September 13, 2021
The Honorable Tammy Duckworth
United States Senate
Washington, DC 20510
Re: Child Care Access Means Parents in School Reauthorization Act
Dear Senator Duckworth:
As organizations committed to promoting the success of college students with dependent children, we are writing to express our strong support for legislation to reauthorize the Child Care Access Means Parents in Schools (CCAMPIS) program (S.2625). The CCAMPIS program provides vital support for the participation and success of low-income parents in postsecondary education through the provision of campus-based child care, which is widely recognized as one of the most important supports for parenting college students.
Parents of dependent children make up nearly one-quarter (22 percent or nearly four million) of U.S. undergraduate students and over half of these parents have children under age six. The COVID-19 pandemic has put into stark relief the challenges that these student parents face. Most student parents are balancing child care, academics, one or more jobs, and precarious finances. Recent data from the 2020 Gallup-Lumina Student Study demonstrate that student parents have been more likely to cancel or pause their educational journeys in the last six months than students without children. Child care was the most common reason that student parents named for pausing their educational plans.
Despite the large share of college students with children and their need for child care, however, campus-based child care has been declining in recent years, most dramatically at community colleges where the largest numbers of student parents are enrolled. The child care crisis triggered by the pandemic has only exacerbated the strain on the campus child care sector. As student parents go back to on-campus learning, their need for affordable child care has never been greater.
The CCAMPIS program is the ONLY federal program dedicated specifically to providing child care assistance for students with low incomes in postsecondary settings. It helps meet the high demand for low-cost child care, enabling student parents to persist in and complete postsecondary credentials, which are critical to their families’ economic well-being. As it stands, the CCAMPIS program supports a small fraction of students’ need for affordable child care. Increasing its funding to $500 million would allow the program to provide child care support for roughly 100,000 more parenting college students.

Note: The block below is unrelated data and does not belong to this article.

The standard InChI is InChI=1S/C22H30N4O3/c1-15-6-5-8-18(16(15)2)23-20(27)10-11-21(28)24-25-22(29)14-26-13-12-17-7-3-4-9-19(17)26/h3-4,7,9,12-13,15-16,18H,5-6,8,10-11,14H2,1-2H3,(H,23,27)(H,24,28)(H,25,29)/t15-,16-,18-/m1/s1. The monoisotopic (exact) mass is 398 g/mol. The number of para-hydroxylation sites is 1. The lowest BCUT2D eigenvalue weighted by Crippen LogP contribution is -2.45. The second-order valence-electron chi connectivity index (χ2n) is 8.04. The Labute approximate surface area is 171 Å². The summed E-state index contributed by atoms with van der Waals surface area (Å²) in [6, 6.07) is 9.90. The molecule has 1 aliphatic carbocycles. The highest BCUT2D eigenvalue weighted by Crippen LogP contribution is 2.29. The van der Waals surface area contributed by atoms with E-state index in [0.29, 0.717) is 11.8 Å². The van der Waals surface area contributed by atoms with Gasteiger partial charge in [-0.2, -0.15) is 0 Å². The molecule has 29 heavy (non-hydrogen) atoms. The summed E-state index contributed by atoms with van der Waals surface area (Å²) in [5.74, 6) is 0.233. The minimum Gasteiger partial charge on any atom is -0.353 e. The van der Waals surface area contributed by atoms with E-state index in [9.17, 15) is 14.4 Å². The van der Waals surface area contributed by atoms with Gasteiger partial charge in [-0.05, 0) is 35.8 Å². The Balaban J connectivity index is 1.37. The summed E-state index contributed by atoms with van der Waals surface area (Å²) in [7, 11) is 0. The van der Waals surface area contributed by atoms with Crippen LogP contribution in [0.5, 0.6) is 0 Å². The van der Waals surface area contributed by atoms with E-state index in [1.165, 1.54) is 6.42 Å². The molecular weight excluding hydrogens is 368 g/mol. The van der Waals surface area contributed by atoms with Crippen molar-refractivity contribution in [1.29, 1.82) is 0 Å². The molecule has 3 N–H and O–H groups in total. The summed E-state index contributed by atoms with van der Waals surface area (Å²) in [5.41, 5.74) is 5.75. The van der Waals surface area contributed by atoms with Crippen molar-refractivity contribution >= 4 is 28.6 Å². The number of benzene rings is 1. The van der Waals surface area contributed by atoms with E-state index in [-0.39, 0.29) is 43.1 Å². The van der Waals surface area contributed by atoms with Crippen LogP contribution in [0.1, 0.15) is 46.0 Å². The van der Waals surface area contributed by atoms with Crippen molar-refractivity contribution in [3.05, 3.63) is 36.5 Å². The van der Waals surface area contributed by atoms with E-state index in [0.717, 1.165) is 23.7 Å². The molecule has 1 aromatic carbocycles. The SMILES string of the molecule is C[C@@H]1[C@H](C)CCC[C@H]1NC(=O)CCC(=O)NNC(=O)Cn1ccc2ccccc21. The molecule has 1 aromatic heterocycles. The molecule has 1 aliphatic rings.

For these reasons, we express support for the Child Care Access Means Parents in School Reauthorization Act.
Austin Community College Children’s Lab School
Baruch College Early Learning Center, Inc.
Cal Poly Pomona
Center for Child and Family Studies, University of California at Davis
Central Georgia Technical College
Child Care Services Association/T.E.A.C.H. Early Childhood® National Center
College of the Redwoods
Colorado Center on Law and Policy
CSUSB Infant/Toddler Lab School
First Five Years Fund
Georgia Budget and Policy Institute
Higher Learning Advocates
Institute for Childhood Preparedness
Institute for Women’s Policy Research
Joliet Junior College
LA Valley College
Lane Community College
Larissa Mercado-Lopez, Professor, California State University, Fresno
Long Beach City College Child Development Center
Madison Area Technical College
National Center for Families Learning
National Organization for Women
National Women’s Law Center
Parents as Teachers
Regina Nazzaro, Director, R. J. Call Children’s Center
Rio Hondo College Child Development Center
Santa Monica College
Save the Children
Southern Illinois University Edwardsville
The College of Staten Island Association, Inc., The Children’s Center
The Evergreen State College
The Virginia Association for the Education of Young Children
Tina Cheuk, Assistant Professor, California Polytechnic State University, San Luis Obispo
United Way for Greater Austin
University of Hawai‘i – Bridge to Hope
University of Hawai‘i at Mānoa
Wellesley Centers for Women
Wende Lescynski, Single Parents Reaching Education to Employment Achievement Coach, Jamestown Community College